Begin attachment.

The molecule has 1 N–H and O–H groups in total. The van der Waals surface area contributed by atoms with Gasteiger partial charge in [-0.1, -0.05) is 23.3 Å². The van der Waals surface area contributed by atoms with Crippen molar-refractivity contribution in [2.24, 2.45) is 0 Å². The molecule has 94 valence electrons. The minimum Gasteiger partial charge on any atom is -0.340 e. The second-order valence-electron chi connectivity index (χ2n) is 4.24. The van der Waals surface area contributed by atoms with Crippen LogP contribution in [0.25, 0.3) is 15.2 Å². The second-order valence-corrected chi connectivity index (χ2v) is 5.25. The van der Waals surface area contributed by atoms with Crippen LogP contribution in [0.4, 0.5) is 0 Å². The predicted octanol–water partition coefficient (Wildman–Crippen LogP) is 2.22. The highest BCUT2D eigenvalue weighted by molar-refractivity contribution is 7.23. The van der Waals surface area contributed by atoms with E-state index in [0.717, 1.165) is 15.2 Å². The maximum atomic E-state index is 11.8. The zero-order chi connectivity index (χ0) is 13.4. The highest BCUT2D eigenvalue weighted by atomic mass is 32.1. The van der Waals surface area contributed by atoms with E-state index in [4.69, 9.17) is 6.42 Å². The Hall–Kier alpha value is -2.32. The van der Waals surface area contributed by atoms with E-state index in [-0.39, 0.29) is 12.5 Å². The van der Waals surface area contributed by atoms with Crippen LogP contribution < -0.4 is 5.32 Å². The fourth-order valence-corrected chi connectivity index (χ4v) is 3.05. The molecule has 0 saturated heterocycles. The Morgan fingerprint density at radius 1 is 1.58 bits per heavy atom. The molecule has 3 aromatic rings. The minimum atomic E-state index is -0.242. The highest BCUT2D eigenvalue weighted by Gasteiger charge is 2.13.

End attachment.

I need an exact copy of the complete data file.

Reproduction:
The molecule has 1 N–H and O–H groups in total. The van der Waals surface area contributed by atoms with Gasteiger partial charge in [-0.1, -0.05) is 23.3 Å². The van der Waals surface area contributed by atoms with Crippen molar-refractivity contribution in [2.24, 2.45) is 0 Å². The molecule has 94 valence electrons. The minimum Gasteiger partial charge on any atom is -0.340 e. The second-order valence-electron chi connectivity index (χ2n) is 4.24. The van der Waals surface area contributed by atoms with Crippen LogP contribution in [0.25, 0.3) is 15.2 Å². The second-order valence-corrected chi connectivity index (χ2v) is 5.25. The van der Waals surface area contributed by atoms with Crippen LogP contribution in [0.4, 0.5) is 0 Å². The predicted octanol–water partition coefficient (Wildman–Crippen LogP) is 2.22. The highest BCUT2D eigenvalue weighted by molar-refractivity contribution is 7.23. The van der Waals surface area contributed by atoms with E-state index in [0.717, 1.165) is 15.2 Å². The maximum atomic E-state index is 11.8. The zero-order chi connectivity index (χ0) is 13.4. The highest BCUT2D eigenvalue weighted by atomic mass is 32.1. The van der Waals surface area contributed by atoms with E-state index in [4.69, 9.17) is 6.42 Å². The Hall–Kier alpha value is -2.32. The van der Waals surface area contributed by atoms with E-state index in [-0.39, 0.29) is 12.5 Å². The van der Waals surface area contributed by atoms with Crippen LogP contribution < -0.4 is 5.32 Å². The fourth-order valence-corrected chi connectivity index (χ4v) is 3.05. The molecule has 0 saturated heterocycles. The Morgan fingerprint density at radius 1 is 1.58 bits per heavy atom. The molecule has 3 aromatic rings. The minimum atomic E-state index is -0.242. The highest BCUT2D eigenvalue weighted by Gasteiger charge is 2.13.